“We have to remember partition so we can deal with the consequences and ensure it doesn’t happen again,” Butalia said. And people should grow aware of the fact that there were no clearly good or bad guys, there were victims and aggressors in sikh, hindu and muslim communities,  the publisher said. People don’t recognise how deep it lies inside them and how it remains unresolved.

These days, Butalia thinks, we listened to many a story about Sikhs and Moslems. So it should be about time to go deeper and see the layers beyond: What happened to the Christianes, the Dalits and other minorities, the second generation, and so on.

Vishwajyoti Ghosh

Vishwajyoti Ghosh, curator of “This Side That Side”, a collection of stories about the partition

Vishwajyoti Ghosh, a graphic novelist and artist based in Delhi, believes that the second generation is the biggest in denial, because they hear many stories from their parents, but stick to the thought: “I wasn’t born then, it doesn’t affect me.” They are also too busy re-building and setting up their own life.  But Ghosh reminded the audience that in West Bengal the refugee camps of 1947 still exist, as some people there still live on rented government land.

“We need more writers who tell in graphic novels or short stories or movies or write online,” Ghosh in order to communicate to different people. And anyway, every retelling of a story is a transition, he thinks.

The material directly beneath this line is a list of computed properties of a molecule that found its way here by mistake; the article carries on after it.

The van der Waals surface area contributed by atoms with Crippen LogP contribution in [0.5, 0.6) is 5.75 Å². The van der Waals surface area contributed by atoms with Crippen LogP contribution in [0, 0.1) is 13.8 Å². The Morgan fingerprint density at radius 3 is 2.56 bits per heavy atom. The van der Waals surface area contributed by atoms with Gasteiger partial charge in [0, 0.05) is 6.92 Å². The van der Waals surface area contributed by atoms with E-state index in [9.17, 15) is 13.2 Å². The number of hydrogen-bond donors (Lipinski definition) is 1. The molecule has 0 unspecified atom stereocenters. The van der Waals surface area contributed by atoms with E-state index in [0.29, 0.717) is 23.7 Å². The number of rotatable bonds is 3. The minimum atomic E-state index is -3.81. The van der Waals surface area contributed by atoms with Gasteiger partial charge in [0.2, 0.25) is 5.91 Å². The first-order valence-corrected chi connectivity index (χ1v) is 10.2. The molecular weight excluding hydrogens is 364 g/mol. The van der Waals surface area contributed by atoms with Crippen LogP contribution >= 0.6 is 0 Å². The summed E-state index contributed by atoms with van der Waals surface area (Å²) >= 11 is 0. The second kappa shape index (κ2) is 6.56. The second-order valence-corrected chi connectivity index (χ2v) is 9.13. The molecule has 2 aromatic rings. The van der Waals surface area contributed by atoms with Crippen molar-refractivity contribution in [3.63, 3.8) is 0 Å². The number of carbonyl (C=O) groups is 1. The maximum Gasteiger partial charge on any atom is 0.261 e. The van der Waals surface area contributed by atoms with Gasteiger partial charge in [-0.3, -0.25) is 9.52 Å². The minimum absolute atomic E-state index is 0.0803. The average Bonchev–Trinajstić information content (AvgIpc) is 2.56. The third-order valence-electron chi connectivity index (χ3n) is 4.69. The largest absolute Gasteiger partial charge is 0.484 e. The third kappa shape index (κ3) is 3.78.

Ahmad Rafay Alam

Ahmad Rafay Alam

The Pakistani environment lawyer and activist Ahmad Rafay Alam recounts how he had to go to another country to find literature on 1971, when Bangladesh became independent from Pakistan. “There is still an element of denial in the Pakistan establishment,” he said. But: the people should come to a point of acceptance.

Today with social media we have much more documents which can be fast and easily be shown around, Alam continues. But so far there is no museum on the partition in Pakistan, even though historians collected 15 000 interviews and 80 000 documents.

There is an urgent need to remember this part of history, but at Purana Qila in Delhi, where the biggest refugee camp was situated, there isn’t even a plaque, Butalia laments. But the good thing is, she continues, that the third generation can now deal with it, and there is more literature on partition coming at the moment.

Butalia recounted the story she heard so often in the villages of Punjab of the “Madman Radcliffe“. Sir Cyril Radcliffe apparently came to the subcontinent and couldn’t handle the task of finding the line on which to divide India and Pakistan. So all night long he got drunk, and in the morning got out a pen, and because he couldn’t draw a straight line anymore on the map, the border nowadays is ragged and totally random: this stone is in Pakistan, and that one in Bangladesh (former East Pakistan).